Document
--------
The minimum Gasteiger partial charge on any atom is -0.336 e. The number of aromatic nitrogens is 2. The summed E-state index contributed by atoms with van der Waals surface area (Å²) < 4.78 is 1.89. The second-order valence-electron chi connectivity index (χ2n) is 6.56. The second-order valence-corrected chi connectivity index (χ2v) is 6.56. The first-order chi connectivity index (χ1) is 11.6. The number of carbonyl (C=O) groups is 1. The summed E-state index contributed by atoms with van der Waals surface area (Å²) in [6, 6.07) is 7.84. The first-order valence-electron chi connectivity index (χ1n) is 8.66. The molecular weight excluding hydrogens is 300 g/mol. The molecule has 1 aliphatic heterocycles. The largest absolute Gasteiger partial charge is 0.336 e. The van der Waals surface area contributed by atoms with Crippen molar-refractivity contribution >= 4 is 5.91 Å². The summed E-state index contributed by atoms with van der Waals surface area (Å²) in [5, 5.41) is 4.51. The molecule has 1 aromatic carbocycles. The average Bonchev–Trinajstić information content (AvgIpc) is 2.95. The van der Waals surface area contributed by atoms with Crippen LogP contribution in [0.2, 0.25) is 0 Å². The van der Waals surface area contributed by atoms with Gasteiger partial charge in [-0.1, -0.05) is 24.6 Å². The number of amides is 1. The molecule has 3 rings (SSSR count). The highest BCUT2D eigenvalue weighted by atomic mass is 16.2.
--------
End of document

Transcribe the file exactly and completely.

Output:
The minimum Gasteiger partial charge on any atom is -0.336 e. The number of aromatic nitrogens is 2. The summed E-state index contributed by atoms with van der Waals surface area (Å²) < 4.78 is 1.89. The second-order valence-electron chi connectivity index (χ2n) is 6.56. The second-order valence-corrected chi connectivity index (χ2v) is 6.56. The first-order chi connectivity index (χ1) is 11.6. The number of carbonyl (C=O) groups is 1. The summed E-state index contributed by atoms with van der Waals surface area (Å²) in [6, 6.07) is 7.84. The first-order valence-electron chi connectivity index (χ1n) is 8.66. The molecular weight excluding hydrogens is 300 g/mol. The molecule has 1 aliphatic heterocycles. The largest absolute Gasteiger partial charge is 0.336 e. The van der Waals surface area contributed by atoms with Crippen molar-refractivity contribution >= 4 is 5.91 Å². The summed E-state index contributed by atoms with van der Waals surface area (Å²) in [5, 5.41) is 4.51. The molecule has 1 aromatic carbocycles. The average Bonchev–Trinajstić information content (AvgIpc) is 2.95. The van der Waals surface area contributed by atoms with Crippen LogP contribution in [0.2, 0.25) is 0 Å². The van der Waals surface area contributed by atoms with Gasteiger partial charge in [-0.1, -0.05) is 24.6 Å². The number of amides is 1. The molecule has 3 rings (SSSR count). The highest BCUT2D eigenvalue weighted by atomic mass is 16.2.